• Time and date stamp that can act as compelling surveillance footage 
  • Offline power supply to extend the dash cam’s recording time when the vehicle is off 
  • Internet connectivity to upload footage to cloud storage
  • Audio speakers that can alert drivers to safety-related events 

5 Important Benefits of Dash Cams For Truckers

Truck dash cams can be instrumental in clearing your driver’s name in the event of an accident. However, always get your driver’s permission before recording them, especially if audio will also be recorded. Here are a few ways that dash cams can protect your drivers and fleet.

Increased Safety

Use the dash cams with other telematics systems to encourage better driving. You can review daily driving footage of the employees on your fleet and make appropriate recommendations from there. For instance, if you see a driver braking too hard, tailing other cars too closely or switching lanes too often, you can use the data that was collected to train and coach the operator.

Improved Visibility

Some semi-truck dash cams will give you a better view of the surroundings and detect if someone is in the tractor-trailer’s blind spot. Parking a hauler, a reefer or an interstate truck can be challenging for newly appointed drivers. This critical tool can prevent unnecessary incidents both on and off the highway.

Claims Approval

Most insurance companies accept dash cam footage to expedite pending claims. The HD video recordings eliminate multiple versions of the same event as they present the truth clearly and honestly.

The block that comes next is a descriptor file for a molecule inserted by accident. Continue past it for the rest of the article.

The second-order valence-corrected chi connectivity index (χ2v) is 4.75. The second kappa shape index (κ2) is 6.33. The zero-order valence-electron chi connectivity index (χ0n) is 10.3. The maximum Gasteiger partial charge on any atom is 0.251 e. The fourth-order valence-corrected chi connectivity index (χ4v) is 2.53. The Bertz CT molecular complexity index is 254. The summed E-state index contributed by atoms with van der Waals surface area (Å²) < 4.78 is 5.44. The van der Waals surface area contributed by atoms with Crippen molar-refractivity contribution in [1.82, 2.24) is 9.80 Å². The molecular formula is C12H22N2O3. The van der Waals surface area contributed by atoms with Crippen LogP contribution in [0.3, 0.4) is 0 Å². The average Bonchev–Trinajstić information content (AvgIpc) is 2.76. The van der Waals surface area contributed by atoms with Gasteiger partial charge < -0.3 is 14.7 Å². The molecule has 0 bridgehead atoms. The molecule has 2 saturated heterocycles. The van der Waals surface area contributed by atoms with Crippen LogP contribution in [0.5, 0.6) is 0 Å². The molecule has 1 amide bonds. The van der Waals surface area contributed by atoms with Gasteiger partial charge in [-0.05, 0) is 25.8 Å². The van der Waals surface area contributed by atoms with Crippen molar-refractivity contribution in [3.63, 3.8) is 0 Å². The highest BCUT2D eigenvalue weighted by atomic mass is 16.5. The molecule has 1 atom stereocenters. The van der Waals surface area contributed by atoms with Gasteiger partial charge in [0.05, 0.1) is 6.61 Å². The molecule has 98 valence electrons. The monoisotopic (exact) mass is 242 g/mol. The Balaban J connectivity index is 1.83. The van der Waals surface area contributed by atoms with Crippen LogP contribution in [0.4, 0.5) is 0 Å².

This way, insurers won’t have to spend tedious amounts of time trying to investigate the situation. According to the FBI, you can indirectly reduce your insurance premium by preventing fraudulent claims that cost as much as $40 billion per year.

Resolved Liability 

If the truck swerves dangerously or you lose control with no fault of your own, the outcomes can be disastrous. With driver-facing dash cams, your actions will be stored on the device memory, and you can prove the reality of the situation, such as scenarios in which your brakes failed. The repair shop or product manufacturer will be the ones who are accountable as the result of shoddy work or defective parts.

Proved Fault

Even when you are careful on the road, accidents may occur due to third-party drivers. A motorist might cut off your truck, follow too closely to your vehicle or enter the wrong lane, resulting in a serious collision. They might have been driving under the influence of alcohol or texting behind the wheel, which could leave a dent in your vehicle. But luckily, with video evidence, you can prove the fault on part of the motorist.

Protection For Your Entire Company

Being a fleet driver can be dangerous, but it’s important work, and many people’s lives count on the work of fleet drivers. One bad accident can cause a driver to lose their license, insurance premiums to skyrocket and damage to the reputation of the fleet. 

Dash cams provide a layer of accountability that can protect the driver and the fleet. They show an unbiased version of events that can be shown to insurance companies as well as the court to determine blame and identify the guilty party. So, protect your trucks, your drivers, and your entire company with trucking dash cams.


Do Truck Cameras Record All the Time?

Dash cams typically turn on and off in response to the engine’s behavior. However, drivers can turn them off while the truck is parked, acting as a surveillance system for the vehicle.

Where Is the Best Place to Mount a Dash Cam in a Truck?

Place a dash cam on the dashboard of the truck. Ensure that it’s angled properly so that it can capture a clear view of the road ahead.

Is It Worth Having a Rear Dash Cam?

Rear dash cams can show fault if a driver is in an accident as a result of another driver tailing too closely or acting erratically behind the truck. It’s basically an extra layer of protection, which is always worth it.